The Hungarian right-wing media: Magyar Nemzet, Inforádió, and Hír TV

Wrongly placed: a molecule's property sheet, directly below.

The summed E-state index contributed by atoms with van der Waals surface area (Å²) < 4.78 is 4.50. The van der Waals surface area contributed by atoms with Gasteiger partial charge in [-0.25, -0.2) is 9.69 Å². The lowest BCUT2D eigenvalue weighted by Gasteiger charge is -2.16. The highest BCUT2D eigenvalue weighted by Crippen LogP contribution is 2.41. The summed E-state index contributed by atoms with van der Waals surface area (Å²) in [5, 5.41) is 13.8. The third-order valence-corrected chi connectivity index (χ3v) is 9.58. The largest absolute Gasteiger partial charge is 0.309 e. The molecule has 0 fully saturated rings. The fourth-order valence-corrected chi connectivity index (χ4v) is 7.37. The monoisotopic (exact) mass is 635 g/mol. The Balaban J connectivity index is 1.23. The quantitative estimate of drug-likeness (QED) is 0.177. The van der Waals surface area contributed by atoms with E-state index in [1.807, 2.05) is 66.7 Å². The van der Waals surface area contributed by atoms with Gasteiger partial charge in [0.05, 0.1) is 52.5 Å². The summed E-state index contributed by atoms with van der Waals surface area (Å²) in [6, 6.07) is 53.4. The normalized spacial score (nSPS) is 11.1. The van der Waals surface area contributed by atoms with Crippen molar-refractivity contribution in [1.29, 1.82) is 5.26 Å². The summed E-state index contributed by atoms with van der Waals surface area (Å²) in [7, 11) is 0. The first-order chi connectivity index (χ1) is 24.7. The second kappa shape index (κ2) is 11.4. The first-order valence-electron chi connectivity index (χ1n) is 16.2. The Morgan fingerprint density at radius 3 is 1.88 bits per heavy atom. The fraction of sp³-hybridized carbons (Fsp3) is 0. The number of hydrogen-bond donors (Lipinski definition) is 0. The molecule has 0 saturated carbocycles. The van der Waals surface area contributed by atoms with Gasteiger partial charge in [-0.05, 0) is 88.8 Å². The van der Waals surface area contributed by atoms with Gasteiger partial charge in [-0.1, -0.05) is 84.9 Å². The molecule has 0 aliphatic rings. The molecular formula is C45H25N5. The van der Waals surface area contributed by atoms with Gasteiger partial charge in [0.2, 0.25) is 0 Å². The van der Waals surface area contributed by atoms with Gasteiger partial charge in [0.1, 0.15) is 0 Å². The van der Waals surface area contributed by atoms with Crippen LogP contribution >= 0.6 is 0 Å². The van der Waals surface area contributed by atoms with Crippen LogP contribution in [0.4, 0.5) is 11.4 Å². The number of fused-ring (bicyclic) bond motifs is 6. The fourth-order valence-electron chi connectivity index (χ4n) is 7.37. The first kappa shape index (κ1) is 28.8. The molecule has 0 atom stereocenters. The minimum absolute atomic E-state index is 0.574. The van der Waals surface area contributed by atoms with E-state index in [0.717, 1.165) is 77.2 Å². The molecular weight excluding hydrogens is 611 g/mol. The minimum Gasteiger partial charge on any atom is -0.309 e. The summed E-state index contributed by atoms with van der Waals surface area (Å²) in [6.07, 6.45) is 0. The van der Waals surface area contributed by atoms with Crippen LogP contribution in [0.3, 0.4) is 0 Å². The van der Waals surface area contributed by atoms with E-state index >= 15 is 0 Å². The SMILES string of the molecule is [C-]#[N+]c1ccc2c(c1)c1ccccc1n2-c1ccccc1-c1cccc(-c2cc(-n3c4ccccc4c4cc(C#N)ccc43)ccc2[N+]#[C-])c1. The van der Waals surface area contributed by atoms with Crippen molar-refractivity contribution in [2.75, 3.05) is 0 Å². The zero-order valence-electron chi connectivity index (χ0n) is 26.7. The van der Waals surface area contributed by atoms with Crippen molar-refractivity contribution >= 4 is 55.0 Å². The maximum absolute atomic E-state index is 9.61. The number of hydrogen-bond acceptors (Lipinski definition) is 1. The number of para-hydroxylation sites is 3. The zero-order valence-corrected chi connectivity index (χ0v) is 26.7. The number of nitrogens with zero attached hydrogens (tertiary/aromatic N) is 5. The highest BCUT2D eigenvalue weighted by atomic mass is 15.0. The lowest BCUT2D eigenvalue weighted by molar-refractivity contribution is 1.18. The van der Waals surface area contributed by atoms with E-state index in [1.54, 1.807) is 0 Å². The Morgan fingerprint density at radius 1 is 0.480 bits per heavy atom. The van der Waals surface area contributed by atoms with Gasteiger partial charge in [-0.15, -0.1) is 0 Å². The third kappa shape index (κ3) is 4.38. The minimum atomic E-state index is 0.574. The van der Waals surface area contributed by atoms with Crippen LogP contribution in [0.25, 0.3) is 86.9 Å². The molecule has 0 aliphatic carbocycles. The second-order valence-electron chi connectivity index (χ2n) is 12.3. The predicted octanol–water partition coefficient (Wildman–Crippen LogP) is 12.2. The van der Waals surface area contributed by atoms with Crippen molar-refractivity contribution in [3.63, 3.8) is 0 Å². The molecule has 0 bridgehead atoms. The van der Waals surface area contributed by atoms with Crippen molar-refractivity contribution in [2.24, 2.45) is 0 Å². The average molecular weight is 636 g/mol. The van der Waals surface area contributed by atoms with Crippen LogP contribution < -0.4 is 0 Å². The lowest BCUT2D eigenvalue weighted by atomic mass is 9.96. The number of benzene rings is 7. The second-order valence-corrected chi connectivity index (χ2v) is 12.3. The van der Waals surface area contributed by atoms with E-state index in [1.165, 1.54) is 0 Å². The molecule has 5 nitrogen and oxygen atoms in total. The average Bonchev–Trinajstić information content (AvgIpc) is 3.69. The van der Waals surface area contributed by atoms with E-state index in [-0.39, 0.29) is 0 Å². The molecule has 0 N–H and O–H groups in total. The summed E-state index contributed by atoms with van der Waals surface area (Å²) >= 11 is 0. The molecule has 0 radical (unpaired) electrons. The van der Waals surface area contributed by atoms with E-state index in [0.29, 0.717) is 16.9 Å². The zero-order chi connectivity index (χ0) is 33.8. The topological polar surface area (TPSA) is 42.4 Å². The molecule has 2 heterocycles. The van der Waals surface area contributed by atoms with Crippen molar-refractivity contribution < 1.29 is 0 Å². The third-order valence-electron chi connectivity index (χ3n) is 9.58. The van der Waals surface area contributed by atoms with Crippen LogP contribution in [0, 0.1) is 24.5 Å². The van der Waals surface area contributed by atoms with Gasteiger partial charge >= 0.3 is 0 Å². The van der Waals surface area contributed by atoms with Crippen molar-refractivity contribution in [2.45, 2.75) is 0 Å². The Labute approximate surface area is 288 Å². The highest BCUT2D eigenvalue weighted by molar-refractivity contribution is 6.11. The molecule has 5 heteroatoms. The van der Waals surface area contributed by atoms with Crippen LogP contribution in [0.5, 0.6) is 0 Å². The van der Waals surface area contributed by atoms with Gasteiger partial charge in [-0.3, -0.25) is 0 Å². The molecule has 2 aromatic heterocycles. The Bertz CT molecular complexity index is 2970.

Magyar Nemzet is considered to be the mouthpiece of Fidesz, at least by centrists and people left of center. If something appears in Magyar Nemzet, even if on the op/ed page, they are certain that it reflects official Fidesz policy. Just to give a recent example. A few days ago an op ed piece argued that the election of András Baka was not in the interest of Fidesz because, after all, the party can do "better than that" next year. From this one sentence people speculated that, just as they presumably had done the first time around, the Fidesz caucus would not vote for Baka. (I might add that yesterday Baka was elected with a large majority, 309 to 36, but that outcome might have been the result of a last-minute decision by the Fidesz leadership.)